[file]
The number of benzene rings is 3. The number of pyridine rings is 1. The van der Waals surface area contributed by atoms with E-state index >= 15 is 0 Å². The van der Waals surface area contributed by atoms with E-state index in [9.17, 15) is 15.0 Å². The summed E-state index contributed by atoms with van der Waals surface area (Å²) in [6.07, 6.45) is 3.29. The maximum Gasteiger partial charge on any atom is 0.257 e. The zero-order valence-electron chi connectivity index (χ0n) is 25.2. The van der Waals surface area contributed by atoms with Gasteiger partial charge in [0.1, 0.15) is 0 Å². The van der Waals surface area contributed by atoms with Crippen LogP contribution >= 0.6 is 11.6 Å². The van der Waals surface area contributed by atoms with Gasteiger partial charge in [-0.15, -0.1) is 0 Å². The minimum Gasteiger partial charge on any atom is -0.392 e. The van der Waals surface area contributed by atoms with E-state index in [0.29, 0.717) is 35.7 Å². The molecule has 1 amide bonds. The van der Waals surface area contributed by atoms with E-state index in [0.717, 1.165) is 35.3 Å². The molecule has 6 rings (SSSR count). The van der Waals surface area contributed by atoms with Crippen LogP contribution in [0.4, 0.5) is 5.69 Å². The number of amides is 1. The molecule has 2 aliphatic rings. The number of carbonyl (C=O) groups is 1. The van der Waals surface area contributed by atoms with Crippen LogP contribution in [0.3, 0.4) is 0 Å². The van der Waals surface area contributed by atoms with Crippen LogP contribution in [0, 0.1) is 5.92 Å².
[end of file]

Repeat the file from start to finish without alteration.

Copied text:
The number of benzene rings is 3. The number of pyridine rings is 1. The van der Waals surface area contributed by atoms with E-state index >= 15 is 0 Å². The van der Waals surface area contributed by atoms with E-state index in [9.17, 15) is 15.0 Å². The summed E-state index contributed by atoms with van der Waals surface area (Å²) in [6.07, 6.45) is 3.29. The maximum Gasteiger partial charge on any atom is 0.257 e. The zero-order valence-electron chi connectivity index (χ0n) is 25.2. The van der Waals surface area contributed by atoms with Gasteiger partial charge in [0.1, 0.15) is 0 Å². The van der Waals surface area contributed by atoms with Crippen LogP contribution >= 0.6 is 11.6 Å². The van der Waals surface area contributed by atoms with Gasteiger partial charge in [-0.15, -0.1) is 0 Å². The minimum Gasteiger partial charge on any atom is -0.392 e. The van der Waals surface area contributed by atoms with E-state index in [0.29, 0.717) is 35.7 Å². The molecule has 1 amide bonds. The van der Waals surface area contributed by atoms with E-state index in [0.717, 1.165) is 35.3 Å². The molecule has 6 rings (SSSR count). The van der Waals surface area contributed by atoms with Crippen LogP contribution in [0.4, 0.5) is 5.69 Å². The number of amides is 1. The molecule has 2 aliphatic rings. The number of carbonyl (C=O) groups is 1. The van der Waals surface area contributed by atoms with Crippen LogP contribution in [0.3, 0.4) is 0 Å². The van der Waals surface area contributed by atoms with Crippen LogP contribution in [0, 0.1) is 5.92 Å².